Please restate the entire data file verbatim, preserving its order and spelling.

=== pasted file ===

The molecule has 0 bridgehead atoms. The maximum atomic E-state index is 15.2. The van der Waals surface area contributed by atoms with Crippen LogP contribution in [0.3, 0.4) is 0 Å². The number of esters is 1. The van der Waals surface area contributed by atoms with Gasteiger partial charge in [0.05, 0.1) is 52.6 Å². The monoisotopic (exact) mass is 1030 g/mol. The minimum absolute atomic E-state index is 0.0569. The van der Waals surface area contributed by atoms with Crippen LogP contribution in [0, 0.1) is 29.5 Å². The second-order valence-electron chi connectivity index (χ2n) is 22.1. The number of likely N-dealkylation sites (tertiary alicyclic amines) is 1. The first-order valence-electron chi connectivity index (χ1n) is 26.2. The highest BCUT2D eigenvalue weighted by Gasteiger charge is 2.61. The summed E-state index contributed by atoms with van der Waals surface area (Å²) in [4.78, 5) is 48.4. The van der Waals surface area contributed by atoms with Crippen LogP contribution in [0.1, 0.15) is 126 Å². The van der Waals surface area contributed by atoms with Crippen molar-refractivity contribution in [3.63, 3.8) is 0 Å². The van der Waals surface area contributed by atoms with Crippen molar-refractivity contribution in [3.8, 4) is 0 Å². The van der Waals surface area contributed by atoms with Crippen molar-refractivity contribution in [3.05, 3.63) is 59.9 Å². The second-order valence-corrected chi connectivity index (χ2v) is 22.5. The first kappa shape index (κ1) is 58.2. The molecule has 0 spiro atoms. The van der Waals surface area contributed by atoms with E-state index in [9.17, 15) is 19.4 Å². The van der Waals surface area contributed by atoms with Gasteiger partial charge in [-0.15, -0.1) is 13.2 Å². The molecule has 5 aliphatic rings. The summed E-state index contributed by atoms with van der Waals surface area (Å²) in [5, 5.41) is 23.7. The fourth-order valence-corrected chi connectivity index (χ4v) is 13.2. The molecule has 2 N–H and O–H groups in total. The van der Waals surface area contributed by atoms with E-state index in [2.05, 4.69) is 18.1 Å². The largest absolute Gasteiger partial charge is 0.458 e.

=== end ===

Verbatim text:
The molecule has 0 bridgehead atoms. The maximum atomic E-state index is 15.2. The van der Waals surface area contributed by atoms with Crippen LogP contribution in [0.3, 0.4) is 0 Å². The number of esters is 1. The van der Waals surface area contributed by atoms with Gasteiger partial charge in [0.05, 0.1) is 52.6 Å². The monoisotopic (exact) mass is 1030 g/mol. The minimum absolute atomic E-state index is 0.0569. The van der Waals surface area contributed by atoms with Crippen LogP contribution in [0, 0.1) is 29.5 Å². The second-order valence-electron chi connectivity index (χ2n) is 22.1. The number of likely N-dealkylation sites (tertiary alicyclic amines) is 1. The first-order valence-electron chi connectivity index (χ1n) is 26.2. The highest BCUT2D eigenvalue weighted by Gasteiger charge is 2.61. The summed E-state index contributed by atoms with van der Waals surface area (Å²) in [4.78, 5) is 48.4. The van der Waals surface area contributed by atoms with Crippen LogP contribution in [0.1, 0.15) is 126 Å². The van der Waals surface area contributed by atoms with Crippen molar-refractivity contribution in [3.63, 3.8) is 0 Å². The van der Waals surface area contributed by atoms with Crippen molar-refractivity contribution in [3.8, 4) is 0 Å². The van der Waals surface area contributed by atoms with Crippen molar-refractivity contribution in [3.05, 3.63) is 59.9 Å². The second-order valence-corrected chi connectivity index (χ2v) is 22.5. The first kappa shape index (κ1) is 58.2. The molecule has 0 spiro atoms. The van der Waals surface area contributed by atoms with E-state index in [9.17, 15) is 19.4 Å². The van der Waals surface area contributed by atoms with Gasteiger partial charge in [-0.15, -0.1) is 13.2 Å². The molecule has 5 aliphatic rings. The summed E-state index contributed by atoms with van der Waals surface area (Å²) in [5, 5.41) is 23.7. The fourth-order valence-corrected chi connectivity index (χ4v) is 13.2. The molecule has 2 N–H and O–H groups in total. The van der Waals surface area contributed by atoms with E-state index in [2.05, 4.69) is 18.1 Å². The largest absolute Gasteiger partial charge is 0.458 e.